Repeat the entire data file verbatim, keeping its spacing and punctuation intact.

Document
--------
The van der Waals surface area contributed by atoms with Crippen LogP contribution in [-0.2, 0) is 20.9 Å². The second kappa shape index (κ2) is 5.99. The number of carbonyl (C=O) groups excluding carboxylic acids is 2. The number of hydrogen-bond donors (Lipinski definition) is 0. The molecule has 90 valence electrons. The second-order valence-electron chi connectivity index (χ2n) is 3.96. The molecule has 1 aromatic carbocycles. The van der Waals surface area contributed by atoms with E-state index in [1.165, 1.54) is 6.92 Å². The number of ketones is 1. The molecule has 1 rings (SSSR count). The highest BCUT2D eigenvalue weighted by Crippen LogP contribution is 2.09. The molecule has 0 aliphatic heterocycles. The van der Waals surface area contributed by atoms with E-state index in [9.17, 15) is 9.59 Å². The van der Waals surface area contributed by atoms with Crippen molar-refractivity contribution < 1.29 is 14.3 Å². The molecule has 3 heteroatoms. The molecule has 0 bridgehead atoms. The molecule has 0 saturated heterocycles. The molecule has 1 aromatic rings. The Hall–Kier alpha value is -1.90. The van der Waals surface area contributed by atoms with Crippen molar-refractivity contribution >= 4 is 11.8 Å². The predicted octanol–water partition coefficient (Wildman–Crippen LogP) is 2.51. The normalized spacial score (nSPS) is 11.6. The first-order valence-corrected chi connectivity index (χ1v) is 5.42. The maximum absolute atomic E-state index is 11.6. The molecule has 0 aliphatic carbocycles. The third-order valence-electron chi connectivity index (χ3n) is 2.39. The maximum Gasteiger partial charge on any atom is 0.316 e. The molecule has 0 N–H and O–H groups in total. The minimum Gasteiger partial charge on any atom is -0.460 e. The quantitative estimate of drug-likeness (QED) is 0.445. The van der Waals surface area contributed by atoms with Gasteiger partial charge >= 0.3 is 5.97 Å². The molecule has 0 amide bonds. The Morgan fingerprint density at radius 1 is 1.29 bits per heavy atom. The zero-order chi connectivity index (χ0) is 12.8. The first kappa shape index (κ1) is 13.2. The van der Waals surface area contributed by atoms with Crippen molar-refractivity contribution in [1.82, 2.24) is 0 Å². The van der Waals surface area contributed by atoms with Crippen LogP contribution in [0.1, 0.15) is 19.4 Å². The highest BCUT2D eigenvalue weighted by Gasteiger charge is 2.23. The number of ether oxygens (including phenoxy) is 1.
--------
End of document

The van der Waals surface area contributed by atoms with Crippen LogP contribution in [-0.2, 0) is 20.9 Å². The second kappa shape index (κ2) is 5.99. The number of carbonyl (C=O) groups excluding carboxylic acids is 2. The number of hydrogen-bond donors (Lipinski definition) is 0. The molecule has 90 valence electrons. The second-order valence-electron chi connectivity index (χ2n) is 3.96. The molecule has 1 aromatic carbocycles. The van der Waals surface area contributed by atoms with E-state index in [1.165, 1.54) is 6.92 Å². The number of ketones is 1. The molecule has 1 rings (SSSR count). The highest BCUT2D eigenvalue weighted by Crippen LogP contribution is 2.09. The molecule has 0 aliphatic heterocycles. The van der Waals surface area contributed by atoms with E-state index in [9.17, 15) is 9.59 Å². The van der Waals surface area contributed by atoms with Crippen molar-refractivity contribution < 1.29 is 14.3 Å². The molecule has 3 heteroatoms. The molecule has 0 bridgehead atoms. The molecule has 0 saturated heterocycles. The molecule has 1 aromatic rings. The Hall–Kier alpha value is -1.90. The van der Waals surface area contributed by atoms with Crippen molar-refractivity contribution >= 4 is 11.8 Å². The predicted octanol–water partition coefficient (Wildman–Crippen LogP) is 2.51. The normalized spacial score (nSPS) is 11.6. The first-order valence-corrected chi connectivity index (χ1v) is 5.42. The maximum absolute atomic E-state index is 11.6. The molecule has 0 aliphatic carbocycles. The third-order valence-electron chi connectivity index (χ3n) is 2.39. The maximum Gasteiger partial charge on any atom is 0.316 e. The molecule has 0 N–H and O–H groups in total. The minimum Gasteiger partial charge on any atom is -0.460 e. The quantitative estimate of drug-likeness (QED) is 0.445. The van der Waals surface area contributed by atoms with Gasteiger partial charge >= 0.3 is 5.97 Å². The molecule has 0 amide bonds. The Morgan fingerprint density at radius 1 is 1.29 bits per heavy atom. The zero-order chi connectivity index (χ0) is 12.8. The first kappa shape index (κ1) is 13.2. The van der Waals surface area contributed by atoms with Crippen molar-refractivity contribution in [1.82, 2.24) is 0 Å². The van der Waals surface area contributed by atoms with Crippen LogP contribution in [0.1, 0.15) is 19.4 Å². The highest BCUT2D eigenvalue weighted by Gasteiger charge is 2.23. The number of ether oxygens (including phenoxy) is 1.